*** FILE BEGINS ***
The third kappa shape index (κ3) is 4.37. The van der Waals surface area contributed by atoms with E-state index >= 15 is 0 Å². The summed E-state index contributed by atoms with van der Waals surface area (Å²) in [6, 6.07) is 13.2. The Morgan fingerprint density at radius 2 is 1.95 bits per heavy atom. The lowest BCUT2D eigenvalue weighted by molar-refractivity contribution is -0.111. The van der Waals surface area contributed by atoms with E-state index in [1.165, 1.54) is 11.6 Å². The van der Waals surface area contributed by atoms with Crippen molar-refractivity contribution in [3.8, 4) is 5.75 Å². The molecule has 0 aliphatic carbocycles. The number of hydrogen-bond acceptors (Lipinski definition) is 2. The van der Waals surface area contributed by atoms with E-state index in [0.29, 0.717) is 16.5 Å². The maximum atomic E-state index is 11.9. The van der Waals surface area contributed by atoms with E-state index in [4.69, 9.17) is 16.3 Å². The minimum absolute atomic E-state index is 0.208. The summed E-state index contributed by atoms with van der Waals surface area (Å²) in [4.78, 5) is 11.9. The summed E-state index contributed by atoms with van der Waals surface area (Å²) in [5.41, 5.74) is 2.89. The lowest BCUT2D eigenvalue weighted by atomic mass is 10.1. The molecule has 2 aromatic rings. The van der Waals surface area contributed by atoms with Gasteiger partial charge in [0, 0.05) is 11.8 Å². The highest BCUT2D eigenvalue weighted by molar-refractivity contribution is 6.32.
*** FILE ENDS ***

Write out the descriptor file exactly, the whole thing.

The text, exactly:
The third kappa shape index (κ3) is 4.37. The van der Waals surface area contributed by atoms with E-state index >= 15 is 0 Å². The summed E-state index contributed by atoms with van der Waals surface area (Å²) in [6, 6.07) is 13.2. The Morgan fingerprint density at radius 2 is 1.95 bits per heavy atom. The lowest BCUT2D eigenvalue weighted by molar-refractivity contribution is -0.111. The van der Waals surface area contributed by atoms with E-state index in [1.165, 1.54) is 11.6 Å². The van der Waals surface area contributed by atoms with Crippen molar-refractivity contribution in [3.8, 4) is 5.75 Å². The molecule has 0 aliphatic carbocycles. The number of hydrogen-bond acceptors (Lipinski definition) is 2. The van der Waals surface area contributed by atoms with E-state index in [0.29, 0.717) is 16.5 Å². The maximum atomic E-state index is 11.9. The van der Waals surface area contributed by atoms with E-state index in [4.69, 9.17) is 16.3 Å². The minimum absolute atomic E-state index is 0.208. The summed E-state index contributed by atoms with van der Waals surface area (Å²) in [4.78, 5) is 11.9. The summed E-state index contributed by atoms with van der Waals surface area (Å²) in [5.41, 5.74) is 2.89. The lowest BCUT2D eigenvalue weighted by atomic mass is 10.1. The molecule has 2 aromatic rings. The van der Waals surface area contributed by atoms with Gasteiger partial charge in [0, 0.05) is 11.8 Å². The highest BCUT2D eigenvalue weighted by molar-refractivity contribution is 6.32.